Final poll of polls

on Jun 27, 2012
On Sunday, July 1, 2012 Mexican voters will go to the polls and elect a new president. In Mexico whichever candidate wins a simple plurality of the national vote is elected. Before the election of Vicente Fox of the PAN in 2000 Mexico had been ruled by a single party (the PRI) for over 70 years.

Elect-o-meter

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Check out the interactive poll of polls I made.

P.S. There is a poll ban starting tomorrow so I'll restrict access to the interactive chart to people outside Mexico.

Campaign Effects

on Jun 22, 2012
In Mexico presidential campaigns last 90 days. This year campaigning started on March 30, before this date all campaigning was prohibited. Judging by the way Josefina Vázquez Mota's support fell after she started campaigning voters either didn't like what they saw in her ideology and issue stance or she is a very bad campaigner.

Debate Effects

on Jun 21, 2012
Gabriel Quadri, the candidate for the Mexican presidency of a small party practically owned by the teachers' union must be a good debater. Since his debate performance he has managed to consistently poll over the 2% required for his party to keep its registration. One small problem with this analysis is that sometimes polling firms report voter preferences as rounded numbers, and for candidates polling in the 0-4% range this introduces some artifacts.

Poll of polls - June 20

on Jun 20, 2012

Time for another update of my poll of polls. With less than two weeks remaining until voting day the race is on! I mean the race for second place because Enrique Peña Nieto of the Partido Revolucionario Institucional has pretty much cinched the presidency for the next six years.

I've now switched to a Bayesian method of pooling the polls. I'm using a Kalman Filter that corrects for House Effects (the bias of each polling firm) as described in Pooling the Polls Over an Election Campaign (pdf), by Simon Jackman. I'm using diffuse priors for the house effects but I could probably switch to using the posteriors for each polling firm from the 2006 election, if I ever get around to modeling it.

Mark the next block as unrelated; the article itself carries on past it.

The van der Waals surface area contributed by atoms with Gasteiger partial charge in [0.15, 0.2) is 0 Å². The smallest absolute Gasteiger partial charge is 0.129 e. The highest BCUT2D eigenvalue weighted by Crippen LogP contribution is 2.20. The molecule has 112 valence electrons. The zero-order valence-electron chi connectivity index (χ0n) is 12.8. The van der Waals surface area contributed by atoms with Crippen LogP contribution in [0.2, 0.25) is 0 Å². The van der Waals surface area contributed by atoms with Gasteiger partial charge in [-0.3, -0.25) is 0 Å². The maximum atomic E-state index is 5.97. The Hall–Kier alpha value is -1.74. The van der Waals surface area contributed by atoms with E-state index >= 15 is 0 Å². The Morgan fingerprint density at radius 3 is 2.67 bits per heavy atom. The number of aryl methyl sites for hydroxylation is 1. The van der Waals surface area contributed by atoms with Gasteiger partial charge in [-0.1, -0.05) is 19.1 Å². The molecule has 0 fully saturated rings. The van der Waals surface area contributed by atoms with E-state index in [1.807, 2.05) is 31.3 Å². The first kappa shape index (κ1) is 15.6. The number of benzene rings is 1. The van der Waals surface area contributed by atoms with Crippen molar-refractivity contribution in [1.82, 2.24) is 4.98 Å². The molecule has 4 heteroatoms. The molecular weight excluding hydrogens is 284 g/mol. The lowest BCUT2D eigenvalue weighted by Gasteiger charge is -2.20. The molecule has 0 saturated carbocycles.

The thing that worries the most is that polling firms tend to be highly variable, for example, in 2006 the most accurate pollsters were Reforma and GEA-ISA, but in the last elections they did not perform so well. Oh well, we'll see what happens.

To recap from previous blogs
  • My data comes from the poll of polls by ADN Político.
  • I added a couple of polls conducted by Indemerc and corrected some missing polls from El Universal - Buendía y Laredo
  • I'm using weekly averages of the GEA-ISA daily tracking poll because it has some weird periodical artifacts

References

Pooling the Polls Over an Election Campaign, Australian Journal of Political Science, 2005 V40(4):499-517

Poll of polls - June 11

on Jun 11, 2012
I now use the weekly average of the GEA-ISA daily tracking poll and I've added the Indemerc pollinf firm and some polls from Buendía y Laredo that were missing from ADN Político's poll of polls. None of the polls were conducted after the presidential debate. A chart including those who did not answer is provided after the jump


Violence in Monterrey after Cadereyta

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After 49 bodies were dumped on a highway leading from Monterrey to Reynosa you would have expected May to have been a particularly violent month in the Monterrey metro area.  Instead it was one of the least violent months of 2012. Still, violence is an order of magnitude above what is was before the Zetas broke from the Gulf Cartel.

Poll of polls - June 4

on Jun 5, 2012
With the presidential election less than a month away and Noel Maurer baiting me into analyzing it, now is good time to start tracking vote intentions. But we have to keep in mind that since the 2006 election was won by .58 percentage points and before 2000 Mexico was ruled for 70 years by the PRI we really don't have much data to go on. And most importantly, I don't follow politics closely, if it wasn't for a couple of big revelations shown during the debate I would have no idea there is a guy called Quadri running for president.


The capture of 'El Mochomo' and homicides in Jalisco

on Jun 1, 2012
In an article published last year, security spokesman Alejandro Poiré and María Teresa Martínez argued that the Mexican government's strategy of targeting high level drug lords did not increase violence. The authors analyzed the specific case of the killing of Nacho Coronel and concluded that the increase in violence in the states of Jalisco, Nayarit, and Colima did not start with the killing of Nacho Coronel, but rather preceded it and coincided with the kidnapping of his son, which started an inter-cartel war between his organization and the Beltrán Leyvas.